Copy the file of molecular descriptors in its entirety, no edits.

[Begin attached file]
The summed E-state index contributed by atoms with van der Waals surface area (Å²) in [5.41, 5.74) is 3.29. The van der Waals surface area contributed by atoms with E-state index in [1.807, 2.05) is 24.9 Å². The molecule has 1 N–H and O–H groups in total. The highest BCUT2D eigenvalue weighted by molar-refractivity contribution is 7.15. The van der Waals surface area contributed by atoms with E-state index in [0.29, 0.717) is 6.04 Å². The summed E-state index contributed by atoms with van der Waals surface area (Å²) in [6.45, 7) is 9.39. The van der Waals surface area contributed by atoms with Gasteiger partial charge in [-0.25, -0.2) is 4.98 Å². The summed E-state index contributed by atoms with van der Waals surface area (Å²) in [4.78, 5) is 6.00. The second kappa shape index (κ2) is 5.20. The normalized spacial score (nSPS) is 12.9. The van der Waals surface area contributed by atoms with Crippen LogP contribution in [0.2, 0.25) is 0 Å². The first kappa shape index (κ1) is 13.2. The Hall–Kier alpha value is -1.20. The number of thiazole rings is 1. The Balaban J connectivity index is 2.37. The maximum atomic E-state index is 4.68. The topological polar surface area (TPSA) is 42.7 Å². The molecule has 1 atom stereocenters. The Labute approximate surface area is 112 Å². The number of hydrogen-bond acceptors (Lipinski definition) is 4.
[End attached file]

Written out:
The summed E-state index contributed by atoms with van der Waals surface area (Å²) in [5.41, 5.74) is 3.29. The van der Waals surface area contributed by atoms with E-state index in [1.807, 2.05) is 24.9 Å². The molecule has 1 N–H and O–H groups in total. The highest BCUT2D eigenvalue weighted by molar-refractivity contribution is 7.15. The van der Waals surface area contributed by atoms with E-state index in [0.29, 0.717) is 6.04 Å². The summed E-state index contributed by atoms with van der Waals surface area (Å²) in [6.45, 7) is 9.39. The van der Waals surface area contributed by atoms with Gasteiger partial charge in [-0.25, -0.2) is 4.98 Å². The summed E-state index contributed by atoms with van der Waals surface area (Å²) in [4.78, 5) is 6.00. The second kappa shape index (κ2) is 5.20. The normalized spacial score (nSPS) is 12.9. The van der Waals surface area contributed by atoms with Crippen LogP contribution in [0.2, 0.25) is 0 Å². The first kappa shape index (κ1) is 13.2. The Hall–Kier alpha value is -1.20. The number of thiazole rings is 1. The Balaban J connectivity index is 2.37. The maximum atomic E-state index is 4.68. The topological polar surface area (TPSA) is 42.7 Å². The molecule has 1 atom stereocenters. The Labute approximate surface area is 112 Å². The number of hydrogen-bond acceptors (Lipinski definition) is 4.